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Old 06-16-2017, 08:26 AM
 
Location: NYntarctica
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Umm not really? If anything New England feels too open for me, in some cases you can drive for hours without running into a decent sized town. I wish New England was a bit denser and more built up
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Old 06-16-2017, 08:44 AM
 
115 posts, read 57,131 times
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Quote:
Originally Posted by boulevardofdef View Post
I have no idea which one of those statistics is correct, but what I do know is that you saw two different posters who each made a competing statistical claim, both of which were unsourced, and you immediately dismissed the one you didn't like and cited the one you did like as evidence that your opponents are full of asterisks. This is the very definition of confirmation bias, and even if you turn out to be correct on this point, it demonstrates that your point of view isn't credible.
False.

Forests - NYS Dept. of Environmental Conservation

The white parts are the Mohawk Valley and upper Western NY, as he stated.

Any MA statistics range from 55-62% that I can find.

Move along.
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Old 06-16-2017, 09:05 AM
 
Location: Forests of Maine
30,677 posts, read 49,423,020 times
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Originally Posted by Warszawa View Post
Umm not really? If anything New England feels too open for me, in some cases you can drive for hours without running into a decent sized town. I wish New England was a bit denser and more built up
I am opposite.

I live in New England in a region with a population density less than 10 people per square mile. It is rural here, rural and dense forest, we love it

Home prices are low, taxes are low, crime rate is low, life is good
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Old 06-16-2017, 12:08 PM
 
1,586 posts, read 1,538,718 times
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Quote:
Originally Posted by GarbanzoBeans View Post
False.

Forests - NYS Dept. of Environmental Conservation

The white parts are the Mohawk Valley and upper Western NY, as he stated.

Any MA statistics range from 55-62% that I can find.

Move along.
Not false at all. You're moving the goalposts. I said it doesn't matter if you're right because you made up your mind before looking at the evidence, and therefore your interpretation is suspect. You're saying I should "move along" because you're right, when my whole point was that it doesn't matter if you're right on a particular issue when you demonstrate obvious bias and therefore can't be trusted.

Your refusal to concede that there are any positives about New England (at least compared to any other place) is similarly damning. If someone posted, with a citation, that New England had a 5 percent higher occurrence of beautiful rainbows than Upstate New York, you would surely either try to find a statistic that showed that more rainbows appeared in the Adirondacks, or claim it doesn't matter because New England rainbows are of lower quality and "beauty" is subjective, or say that rainbows in general are irrelevant and people in California laugh at Northeasterners' interest in rainbows. You wouldn't be able to concede the rainbow point, and I think on at least some level you probably know that.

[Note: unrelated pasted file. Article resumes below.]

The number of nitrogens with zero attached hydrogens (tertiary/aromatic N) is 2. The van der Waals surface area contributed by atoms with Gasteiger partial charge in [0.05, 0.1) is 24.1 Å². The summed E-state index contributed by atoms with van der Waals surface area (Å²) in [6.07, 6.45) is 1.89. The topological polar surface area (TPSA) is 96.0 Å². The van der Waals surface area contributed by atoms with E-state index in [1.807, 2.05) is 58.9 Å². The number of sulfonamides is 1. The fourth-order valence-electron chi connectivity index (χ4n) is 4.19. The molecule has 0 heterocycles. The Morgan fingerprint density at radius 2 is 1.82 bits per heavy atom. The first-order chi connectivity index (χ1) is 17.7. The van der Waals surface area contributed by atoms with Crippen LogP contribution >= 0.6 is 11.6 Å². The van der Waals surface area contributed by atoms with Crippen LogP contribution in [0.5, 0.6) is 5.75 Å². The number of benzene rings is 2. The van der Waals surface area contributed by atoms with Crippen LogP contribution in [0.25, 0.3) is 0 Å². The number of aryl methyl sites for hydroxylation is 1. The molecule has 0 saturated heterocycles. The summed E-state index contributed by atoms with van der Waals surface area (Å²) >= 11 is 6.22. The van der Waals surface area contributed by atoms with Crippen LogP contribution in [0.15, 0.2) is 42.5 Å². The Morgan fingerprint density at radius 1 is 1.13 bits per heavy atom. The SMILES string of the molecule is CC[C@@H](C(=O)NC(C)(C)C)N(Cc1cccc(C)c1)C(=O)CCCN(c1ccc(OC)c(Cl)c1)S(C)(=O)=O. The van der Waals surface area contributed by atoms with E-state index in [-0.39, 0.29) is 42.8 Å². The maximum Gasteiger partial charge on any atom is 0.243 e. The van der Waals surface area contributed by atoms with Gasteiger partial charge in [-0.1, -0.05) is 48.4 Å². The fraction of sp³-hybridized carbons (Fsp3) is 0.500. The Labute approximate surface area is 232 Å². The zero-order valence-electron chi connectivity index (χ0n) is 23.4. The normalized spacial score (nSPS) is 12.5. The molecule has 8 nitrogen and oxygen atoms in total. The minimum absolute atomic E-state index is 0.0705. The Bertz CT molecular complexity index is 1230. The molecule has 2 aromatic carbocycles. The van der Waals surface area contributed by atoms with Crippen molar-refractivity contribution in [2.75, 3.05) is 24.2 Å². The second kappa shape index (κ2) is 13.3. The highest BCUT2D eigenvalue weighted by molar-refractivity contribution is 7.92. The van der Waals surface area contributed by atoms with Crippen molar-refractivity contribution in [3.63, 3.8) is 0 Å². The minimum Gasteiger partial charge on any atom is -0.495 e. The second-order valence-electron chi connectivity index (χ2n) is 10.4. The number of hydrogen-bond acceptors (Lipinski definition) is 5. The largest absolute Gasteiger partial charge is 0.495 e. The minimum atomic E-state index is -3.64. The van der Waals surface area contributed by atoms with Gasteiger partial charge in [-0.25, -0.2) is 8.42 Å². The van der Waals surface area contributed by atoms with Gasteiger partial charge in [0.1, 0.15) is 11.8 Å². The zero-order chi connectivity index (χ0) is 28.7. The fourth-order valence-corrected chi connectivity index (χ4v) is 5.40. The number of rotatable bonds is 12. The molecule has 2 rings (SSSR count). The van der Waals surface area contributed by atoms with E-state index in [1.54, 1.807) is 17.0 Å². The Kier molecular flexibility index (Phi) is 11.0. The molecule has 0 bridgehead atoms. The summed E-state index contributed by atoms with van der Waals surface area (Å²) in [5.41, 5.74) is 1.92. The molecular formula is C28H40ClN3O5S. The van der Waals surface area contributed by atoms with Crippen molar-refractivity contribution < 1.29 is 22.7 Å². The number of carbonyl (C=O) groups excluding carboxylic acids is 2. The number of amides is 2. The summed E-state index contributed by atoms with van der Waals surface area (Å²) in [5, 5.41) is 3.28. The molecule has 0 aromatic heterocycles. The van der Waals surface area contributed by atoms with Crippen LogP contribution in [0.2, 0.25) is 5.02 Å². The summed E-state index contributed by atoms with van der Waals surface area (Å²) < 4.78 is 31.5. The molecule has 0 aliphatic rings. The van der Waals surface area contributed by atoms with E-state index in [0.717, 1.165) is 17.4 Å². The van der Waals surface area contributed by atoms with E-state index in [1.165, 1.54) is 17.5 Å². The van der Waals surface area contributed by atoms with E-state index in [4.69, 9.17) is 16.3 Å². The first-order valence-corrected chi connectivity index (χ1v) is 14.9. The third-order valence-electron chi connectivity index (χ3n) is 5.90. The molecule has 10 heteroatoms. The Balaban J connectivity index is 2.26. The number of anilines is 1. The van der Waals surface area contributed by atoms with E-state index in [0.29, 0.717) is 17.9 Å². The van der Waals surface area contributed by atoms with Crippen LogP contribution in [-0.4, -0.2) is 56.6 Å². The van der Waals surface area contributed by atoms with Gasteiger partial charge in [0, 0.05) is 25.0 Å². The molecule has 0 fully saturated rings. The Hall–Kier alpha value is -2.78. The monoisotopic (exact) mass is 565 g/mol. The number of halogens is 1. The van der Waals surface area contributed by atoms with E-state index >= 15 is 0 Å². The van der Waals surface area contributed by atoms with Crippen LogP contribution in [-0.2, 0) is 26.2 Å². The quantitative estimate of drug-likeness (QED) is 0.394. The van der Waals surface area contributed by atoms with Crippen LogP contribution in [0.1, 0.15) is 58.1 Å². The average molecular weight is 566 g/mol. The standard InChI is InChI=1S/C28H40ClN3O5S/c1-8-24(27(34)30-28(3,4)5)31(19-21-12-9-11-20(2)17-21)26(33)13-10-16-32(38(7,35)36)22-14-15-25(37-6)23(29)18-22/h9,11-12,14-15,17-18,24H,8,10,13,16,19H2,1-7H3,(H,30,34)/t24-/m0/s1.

I've had a rule of thumb for years, and it's served me very well, that if someone is advocating a position and can't admit any cons to the position, it's not worth my while to listen to that person at all.
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Old 06-16-2017, 12:24 PM
 
Location: NYntarctica
11,435 posts, read 6,396,193 times
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Quote:
Originally Posted by Submariner View Post
I am opposite.

I live in New England in a region with a population density less than 10 people per square mile. It is rural here, rural and dense forest, we love it

Home prices are low, taxes are low, crime rate is low, life is good
I guess you like it, but I do wish that the NYC Metro area would be more built up. It feels like if you go even a couple of miles north of the Bronx it starts to turn into the boonies. Would be nice if you could have Bronx-style density up into Connecticut
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Old 06-16-2017, 12:59 PM
 
Location: East of the Sun, West of the Moon
15,504 posts, read 17,720,777 times
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Quote:
Originally Posted by boulevardofdef View Post

I have no idea which one of those statistics is correct, but what I do know is that you saw two different posters who each made a competing statistical claim, both of which were unsourced, and you immediately dismissed the one you didn't like and cited the one you did like as evidence that your opponents are full of asterisks. This is the very definition of confirmation bias, and even if you turn out to be correct on this point, it demonstrates that your point of view isn't credible.

I had actually posted the same statistics with sources earlier in the thread, post #78. The second time I did not go through the trouble of reiterating the sources but I will do so now for the record:

New York State has 63% forest cover (18.9 million acres) Source: NYS Department of Environmental Conservation

Massachusetts has 60% forest cover (3.1 million acres) Source: Mass Woods | UMass Amherst